¶ 18 Arizona's approach is consistent with the Restatement (Third) of Property (Mortgages) § 8.4 (1997). Krohn, 203 Ariz. at 212 ¶ 28 n. 7, 52 P.3d at 781 n. 7. The Reporter's Note to Restatement § 8.4 states that “[t]his section prohibits advance waiver of its ‘fair value’ protection. If such waiver were permitted, most mortgage forms would routinely incorporate waiver language and the impact of this section would be significantly weakened.” Permitting advance waivers of § 33–814(A)'s fair market protection would not only contradict the legislature's carefully-crafted statutory scheme, but it would also eliminate the only protection a borrower has under the scheme to challenge an artificial deficiency. Of course, a borrower could litigate the matter, but the statutory scheme exists to avoid the monetary and temporal costs of such litigation.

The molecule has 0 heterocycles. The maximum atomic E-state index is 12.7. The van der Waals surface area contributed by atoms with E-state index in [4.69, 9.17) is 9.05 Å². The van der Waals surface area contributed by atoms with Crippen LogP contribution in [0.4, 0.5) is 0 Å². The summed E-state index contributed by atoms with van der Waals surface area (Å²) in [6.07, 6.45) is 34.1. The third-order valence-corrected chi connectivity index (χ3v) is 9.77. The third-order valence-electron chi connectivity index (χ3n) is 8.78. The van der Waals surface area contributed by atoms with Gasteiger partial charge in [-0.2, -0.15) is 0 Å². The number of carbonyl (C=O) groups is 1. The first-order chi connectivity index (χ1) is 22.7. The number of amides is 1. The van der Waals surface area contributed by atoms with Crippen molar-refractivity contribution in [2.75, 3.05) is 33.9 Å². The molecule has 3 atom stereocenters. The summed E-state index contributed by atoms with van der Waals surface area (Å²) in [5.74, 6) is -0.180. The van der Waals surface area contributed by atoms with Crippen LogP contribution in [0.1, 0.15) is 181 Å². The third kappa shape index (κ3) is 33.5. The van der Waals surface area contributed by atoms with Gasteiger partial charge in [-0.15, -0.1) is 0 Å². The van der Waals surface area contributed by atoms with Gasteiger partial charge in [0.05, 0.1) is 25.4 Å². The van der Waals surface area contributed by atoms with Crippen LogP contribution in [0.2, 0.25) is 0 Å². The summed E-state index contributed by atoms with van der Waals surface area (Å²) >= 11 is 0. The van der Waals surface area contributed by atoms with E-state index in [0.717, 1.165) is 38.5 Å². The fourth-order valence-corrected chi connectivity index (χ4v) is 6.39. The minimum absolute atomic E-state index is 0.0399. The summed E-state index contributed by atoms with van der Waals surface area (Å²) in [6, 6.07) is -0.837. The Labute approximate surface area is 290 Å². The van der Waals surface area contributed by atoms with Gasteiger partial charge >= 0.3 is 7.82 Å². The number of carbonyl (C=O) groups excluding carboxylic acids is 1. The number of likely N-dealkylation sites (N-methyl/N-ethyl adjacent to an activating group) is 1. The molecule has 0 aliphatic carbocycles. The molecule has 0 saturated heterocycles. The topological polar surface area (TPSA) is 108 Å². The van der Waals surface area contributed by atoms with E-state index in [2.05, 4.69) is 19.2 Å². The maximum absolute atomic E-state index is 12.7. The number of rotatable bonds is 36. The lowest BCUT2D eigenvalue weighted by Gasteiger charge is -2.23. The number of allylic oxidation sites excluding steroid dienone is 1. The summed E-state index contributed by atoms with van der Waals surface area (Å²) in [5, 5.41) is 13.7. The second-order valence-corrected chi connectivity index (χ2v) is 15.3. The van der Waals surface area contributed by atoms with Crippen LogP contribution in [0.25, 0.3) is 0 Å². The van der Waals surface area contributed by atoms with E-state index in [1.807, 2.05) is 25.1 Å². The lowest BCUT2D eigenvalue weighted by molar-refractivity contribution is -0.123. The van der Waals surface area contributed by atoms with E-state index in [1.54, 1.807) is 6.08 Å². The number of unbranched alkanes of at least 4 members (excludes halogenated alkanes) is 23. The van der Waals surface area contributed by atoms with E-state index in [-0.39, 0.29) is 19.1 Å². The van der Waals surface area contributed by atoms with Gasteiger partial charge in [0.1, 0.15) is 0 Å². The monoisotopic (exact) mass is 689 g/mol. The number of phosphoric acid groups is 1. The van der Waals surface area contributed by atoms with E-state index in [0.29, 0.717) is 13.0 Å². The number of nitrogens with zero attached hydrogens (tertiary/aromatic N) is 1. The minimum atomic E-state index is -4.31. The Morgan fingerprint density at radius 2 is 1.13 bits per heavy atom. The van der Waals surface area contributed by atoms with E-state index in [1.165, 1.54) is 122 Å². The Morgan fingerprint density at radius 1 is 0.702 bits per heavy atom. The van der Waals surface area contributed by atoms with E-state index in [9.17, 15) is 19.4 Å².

¶ 19 We recognize that the legislature has expressly permitted the parties to waive the statutory scheme in two instances. Parties may agree in writing “that the provisions of the chapter shall not be applicable” when the deed of trust is “executed for a principal purpose other than or in addition to securing the performance of a contract or contracts,” A.R.S. § 33–819. Parties may also expressly agree in the deed of trust to, “prohibit the recovery of any balance due after the trust property is sold pursuant to the trustee's power of sale, or the trust deed is foreclosed in the manner provided by law for the foreclosure of mortgages on real property.” A.R.S. § 33–814(F). Neither exception, however, upsets the statutory scheme. In the first instance, strict compliance with the statutory scheme is unnecessary if the deed of trust's principal purpose is other than securing the payment of a loan. And in the second instance, the statutory scheme's purpose of protecting borrowers from artificial deficiencies is accomplished if the parties themselves prohibit a deficiency judgment.5